In this Issue
5 Blogs We Love...
and Hope You Will, Too!

Blogs are a great way to explore the most relevant issues you face as supervisors, learn possible solutions to workplace challenges, and connect with others around important topics.

One problem: There are so many great blogs related to supervision and leadership it's impossible to keep up with them all!

How do you find time to keep up with all that information? It's impossible, which is why we selected five of our favorite blogs to share. This is by no means a comprehensive list, these are just a few of our favorites.
Healthier Workplaces by Larry Wengar
Blanchard Leaderchat moderated by David Witt
The Mind Tools Blog by the Mind Tools team
Leading with Trust by Randy Conley
Coaching for Leaders by Dave Stachowiak (This is a podcast for those of you who'd rather listen than read) 

We want to hear from you! What blogs do you love? Send your favorites to and we'll share them in an upcoming newsletter.
Ageism and Older Adults

By April Fleming, M.S., C.P.G.

In this country and in some countries abroad, many older adults experience social, health and financial disparities, lowered self-image, rejection leading to lack of purpose, and exaggerated or undiagnosed health identification (Irving, 2015). Inequities such as these were officially recognized and defined in America as ageism in 1969. Ageism is discrimination against older adults (Gergov & Asenova, 2012).
On its website, the National Center on Elder Abuse ( posted the following definition of ageism:
"A process of systematic stereotyping of and discrimination against people because they are old, just as racism and sexism accomplish this with skin color and gender. Old people are categorized as senile, rigid in thought and manner, old-fashioned in morality and skills...Ageism allows the younger generations to see older people as different from themselves; thus they subtly cease to identify with their elders as human beings ..."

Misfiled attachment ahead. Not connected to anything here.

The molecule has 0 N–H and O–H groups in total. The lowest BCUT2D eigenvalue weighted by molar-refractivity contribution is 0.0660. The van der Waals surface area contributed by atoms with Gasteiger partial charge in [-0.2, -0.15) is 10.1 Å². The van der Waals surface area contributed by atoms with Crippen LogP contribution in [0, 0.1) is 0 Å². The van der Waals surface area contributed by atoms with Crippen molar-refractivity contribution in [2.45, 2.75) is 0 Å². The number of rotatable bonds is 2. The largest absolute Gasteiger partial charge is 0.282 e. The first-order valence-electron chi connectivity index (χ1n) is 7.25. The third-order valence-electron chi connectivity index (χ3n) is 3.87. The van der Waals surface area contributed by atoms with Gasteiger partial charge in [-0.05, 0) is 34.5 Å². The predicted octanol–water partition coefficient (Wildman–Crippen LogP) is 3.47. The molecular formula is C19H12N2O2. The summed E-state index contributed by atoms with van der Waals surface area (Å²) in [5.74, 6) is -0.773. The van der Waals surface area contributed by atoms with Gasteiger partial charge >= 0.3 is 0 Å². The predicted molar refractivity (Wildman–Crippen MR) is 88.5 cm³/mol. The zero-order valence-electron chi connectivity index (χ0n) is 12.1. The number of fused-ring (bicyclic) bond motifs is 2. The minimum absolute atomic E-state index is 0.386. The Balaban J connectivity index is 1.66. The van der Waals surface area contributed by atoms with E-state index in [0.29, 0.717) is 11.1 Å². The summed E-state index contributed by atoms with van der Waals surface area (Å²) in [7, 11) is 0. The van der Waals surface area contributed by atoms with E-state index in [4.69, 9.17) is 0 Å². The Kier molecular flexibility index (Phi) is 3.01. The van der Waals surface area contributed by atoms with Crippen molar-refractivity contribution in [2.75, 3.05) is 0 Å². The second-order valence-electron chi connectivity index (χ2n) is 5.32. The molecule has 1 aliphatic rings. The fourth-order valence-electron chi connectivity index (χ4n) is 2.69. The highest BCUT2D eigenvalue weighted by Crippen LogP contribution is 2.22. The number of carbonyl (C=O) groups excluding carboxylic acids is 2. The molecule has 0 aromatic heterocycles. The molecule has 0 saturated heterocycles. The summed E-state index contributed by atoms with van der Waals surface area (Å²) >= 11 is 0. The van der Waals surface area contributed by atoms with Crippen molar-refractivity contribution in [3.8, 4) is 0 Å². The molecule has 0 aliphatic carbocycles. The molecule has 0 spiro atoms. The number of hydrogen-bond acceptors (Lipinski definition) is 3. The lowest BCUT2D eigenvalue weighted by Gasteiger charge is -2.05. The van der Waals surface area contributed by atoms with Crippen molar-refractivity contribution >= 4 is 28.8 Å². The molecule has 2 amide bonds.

(Butler, 1975).


To read more about ageism and older adults, and what you can do as a supervisor to combat against it, click here

Creating a Culture of Creating
Continuous Learning
If it was possible for you to have a profound impact on the professional development of your staff, to motivate them to achieve excellence, and to expand the leadership skills for your entire unit, would you be interested in finding out more? If so, the following article is for you.
Supervisors are powerful learning agents in the workplace. Supervisors' actions and attitudes about learning greatly impact how their staff will respond to learning needs and opportunities.
Every supervisor has the opportunity to transform their unit into a culture of continuous learning: where supervisors encourage their staff and help them acquire and apply new knowledge and insights. In such a culture, people are learning how to learn together, and everyone is committed to continuously improve themselves (Potter and Brittain, 2009).
You're probably thinking "This sounds like a great idea, but where do I start?"
Dear Supervisor
"Dear Supervisor" is our take on the well-known "Dear Abby" advice column. This segment is devoted to helping supervisors meet the challenges of the job. The questions come from you, child welfare supervisors. If you have a challenge you'd like us to address, email us at

Supervisor Question: I've been a supervisor for over ten years. I currently supervise five caseworkers, two of which are attending Caseworker Core. When these two workers return to the office after training, they talk about things I've never heard before, and sometimes tell me we're doing things incorrectly in the unit. The other caseworkers resent these new workers and I'm really frustrated. Is there any advice you have for me?

Superstar SupervisorSuperstarSup
Congratulations Laura Bobo, Athens County Children Services Intake Supervisor!
Nominated by: Tracie Stein, SEORTC

Laura began her career at Athens County Children Services on June 13, 1988. She started as a Foster Care worker assigned to a Family Services team, later transitioning to an on-going caseworker on that team. She moved from Family Services to Intake Investigator in 1999. In 2004, she became the Intake Supervisor and said she has "smiled every day since".
I had the honor of working with Laura on the Intake team for eight years. Although the work was challenging, I remember laughing every day. Laura has a unique perspective on life and her work. She remains calm and composed, even when everyone around her is freaking out! I have told her more than once she needs to write a book. Her sense of humor is unmatched!